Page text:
Volume 7, Issue 2 (February 2010)
Kinetic Monte Carlo Simulation of Helium-Bubble Evolution in ODS Steels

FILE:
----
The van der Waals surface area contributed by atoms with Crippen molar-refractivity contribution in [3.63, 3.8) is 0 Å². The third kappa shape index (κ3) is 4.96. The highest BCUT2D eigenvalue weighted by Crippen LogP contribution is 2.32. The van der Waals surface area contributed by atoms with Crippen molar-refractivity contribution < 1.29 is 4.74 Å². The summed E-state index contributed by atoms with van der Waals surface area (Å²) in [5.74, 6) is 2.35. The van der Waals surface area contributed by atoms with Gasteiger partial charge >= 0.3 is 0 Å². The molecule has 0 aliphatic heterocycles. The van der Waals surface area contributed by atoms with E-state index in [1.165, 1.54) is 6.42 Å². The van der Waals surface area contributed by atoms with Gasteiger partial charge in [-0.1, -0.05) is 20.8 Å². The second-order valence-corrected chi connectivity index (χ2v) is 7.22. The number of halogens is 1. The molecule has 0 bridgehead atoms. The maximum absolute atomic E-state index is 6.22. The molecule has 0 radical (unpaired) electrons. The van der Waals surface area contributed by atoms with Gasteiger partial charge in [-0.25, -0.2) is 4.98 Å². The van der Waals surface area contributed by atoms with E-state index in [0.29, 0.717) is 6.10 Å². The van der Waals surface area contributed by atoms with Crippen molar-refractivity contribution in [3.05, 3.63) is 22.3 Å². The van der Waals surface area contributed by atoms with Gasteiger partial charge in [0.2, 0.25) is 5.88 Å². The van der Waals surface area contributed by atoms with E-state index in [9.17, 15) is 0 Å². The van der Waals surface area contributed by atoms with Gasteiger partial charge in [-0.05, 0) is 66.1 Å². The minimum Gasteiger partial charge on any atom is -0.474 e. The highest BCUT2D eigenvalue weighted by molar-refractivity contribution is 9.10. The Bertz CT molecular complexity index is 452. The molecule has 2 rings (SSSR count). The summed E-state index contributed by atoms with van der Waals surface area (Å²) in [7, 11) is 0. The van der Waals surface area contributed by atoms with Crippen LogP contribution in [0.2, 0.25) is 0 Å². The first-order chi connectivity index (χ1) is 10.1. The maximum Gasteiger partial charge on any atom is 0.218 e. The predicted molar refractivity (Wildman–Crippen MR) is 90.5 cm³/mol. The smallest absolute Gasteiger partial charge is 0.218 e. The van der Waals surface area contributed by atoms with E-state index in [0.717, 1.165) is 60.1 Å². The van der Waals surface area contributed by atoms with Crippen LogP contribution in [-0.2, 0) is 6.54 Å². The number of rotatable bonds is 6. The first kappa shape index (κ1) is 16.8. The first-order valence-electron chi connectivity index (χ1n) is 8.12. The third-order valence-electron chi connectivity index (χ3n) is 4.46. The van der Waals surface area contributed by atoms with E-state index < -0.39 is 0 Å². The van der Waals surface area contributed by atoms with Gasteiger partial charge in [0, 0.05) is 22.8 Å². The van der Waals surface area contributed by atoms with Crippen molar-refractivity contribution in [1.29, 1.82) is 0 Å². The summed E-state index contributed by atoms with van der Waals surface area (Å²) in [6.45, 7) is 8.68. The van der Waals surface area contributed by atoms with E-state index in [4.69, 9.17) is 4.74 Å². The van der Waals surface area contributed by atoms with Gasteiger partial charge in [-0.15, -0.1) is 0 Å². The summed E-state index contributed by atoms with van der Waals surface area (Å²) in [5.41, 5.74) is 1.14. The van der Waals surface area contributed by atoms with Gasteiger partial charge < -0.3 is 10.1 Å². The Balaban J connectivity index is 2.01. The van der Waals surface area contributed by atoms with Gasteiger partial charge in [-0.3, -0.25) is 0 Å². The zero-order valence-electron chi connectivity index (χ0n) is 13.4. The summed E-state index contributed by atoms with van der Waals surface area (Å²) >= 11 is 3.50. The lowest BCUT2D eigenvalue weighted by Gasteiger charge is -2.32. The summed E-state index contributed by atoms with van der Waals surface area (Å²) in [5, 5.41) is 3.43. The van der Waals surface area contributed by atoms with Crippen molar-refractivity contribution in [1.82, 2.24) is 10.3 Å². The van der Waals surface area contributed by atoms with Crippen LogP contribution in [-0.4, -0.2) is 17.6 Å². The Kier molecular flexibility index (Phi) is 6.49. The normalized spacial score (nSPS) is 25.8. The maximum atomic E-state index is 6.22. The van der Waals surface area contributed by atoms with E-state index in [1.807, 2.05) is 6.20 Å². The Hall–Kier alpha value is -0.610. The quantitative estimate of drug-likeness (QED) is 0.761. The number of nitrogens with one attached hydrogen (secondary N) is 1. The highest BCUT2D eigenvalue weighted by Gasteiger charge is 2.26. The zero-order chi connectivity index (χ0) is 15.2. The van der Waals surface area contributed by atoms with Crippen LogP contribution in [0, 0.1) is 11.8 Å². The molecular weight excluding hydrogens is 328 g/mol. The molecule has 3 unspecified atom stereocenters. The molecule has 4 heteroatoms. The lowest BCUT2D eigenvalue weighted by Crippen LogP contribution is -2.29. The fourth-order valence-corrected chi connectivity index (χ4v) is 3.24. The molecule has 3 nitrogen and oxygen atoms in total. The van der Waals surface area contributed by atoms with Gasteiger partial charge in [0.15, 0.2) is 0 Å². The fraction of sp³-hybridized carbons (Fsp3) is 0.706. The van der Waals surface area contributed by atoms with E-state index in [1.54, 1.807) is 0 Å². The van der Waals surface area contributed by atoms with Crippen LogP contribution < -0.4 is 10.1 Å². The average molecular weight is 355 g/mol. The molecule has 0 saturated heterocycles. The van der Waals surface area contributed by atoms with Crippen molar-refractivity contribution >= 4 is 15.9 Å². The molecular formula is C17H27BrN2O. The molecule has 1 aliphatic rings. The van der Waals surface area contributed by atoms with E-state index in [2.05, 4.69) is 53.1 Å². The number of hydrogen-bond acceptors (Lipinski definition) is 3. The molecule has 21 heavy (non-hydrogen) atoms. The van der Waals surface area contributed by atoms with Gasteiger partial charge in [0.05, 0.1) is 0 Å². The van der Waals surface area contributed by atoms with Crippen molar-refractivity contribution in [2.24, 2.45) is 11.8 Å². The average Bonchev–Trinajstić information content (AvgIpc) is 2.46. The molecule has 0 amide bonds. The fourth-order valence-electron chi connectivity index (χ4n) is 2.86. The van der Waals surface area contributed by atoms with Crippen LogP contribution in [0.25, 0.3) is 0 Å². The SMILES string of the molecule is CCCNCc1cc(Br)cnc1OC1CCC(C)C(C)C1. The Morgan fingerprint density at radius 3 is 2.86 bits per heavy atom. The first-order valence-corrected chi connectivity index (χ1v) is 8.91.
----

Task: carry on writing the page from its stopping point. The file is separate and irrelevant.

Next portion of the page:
Oxide dispersion strengthened (ODS) ferritic/martensitic steels are being developed for high temperature applications for fission reactors and future fusion devices. ODS-Eurofer97 (Fe–9CrWVTa–0.3Y2O3) and ODS-MA957 (Fe–14CrTiMo–0.25Y2O3) have shown promising high temperature mechanical properties, such as tensile strength, toughness, fatigue, and creep rupture. Recent neutron irradiation experiments with simultaneous helium implantation indicate that helium transport is favorably impacted by the nanometer-sized oxide particles, small grain sizes, and high dislocation densities of ODS steels. Simulating helium transport in ODS steels requires a three-dimensional spatially resolved model, which takes into account discrete geometric and microstructural features of the steel. We have developed such a helium transport simulation model using an event kinetic Monte Carlo (EKMC) approach called Monte Carlo simulation of helium-bubble evolution and resolutions (McHEROS). First, a spatially resolved kinetic rate theory is used to establish helium-vacancy cluster and stable helium-bubble nuclei concentrations. The maximum helium-bubble density is then used as an initial condition for randomly distributed matrix bubbles for the EKMC simulation. Migration, coalescence, and trapping of helium bubbles by oxide particles are simulated. Matrix helium bubbles that come into contact with each other are assumed to undergo instantaneous coalescence, which leads to bubble growth. However, migrating bubbles that are intercepted by oxide particles are assumed trapped but can grow through coalescing with newly arriving bubbles. The oxide particles effectively reduce the growth rate of matrix bubbles. Helium-bubble size and spatial distributions of the EKMC simulation are compared with recent experimental measurements. As part of this study, the effectiveness of the ODS microstructure on reducing helium-bubble growth rates is presented by comparing EKMC simulations of steels with and without ODS particles. This first application of the McHEROS code has demonstrated the viability of the code as a tool in describing the behavior of helium-bubble transport in ODS alloys.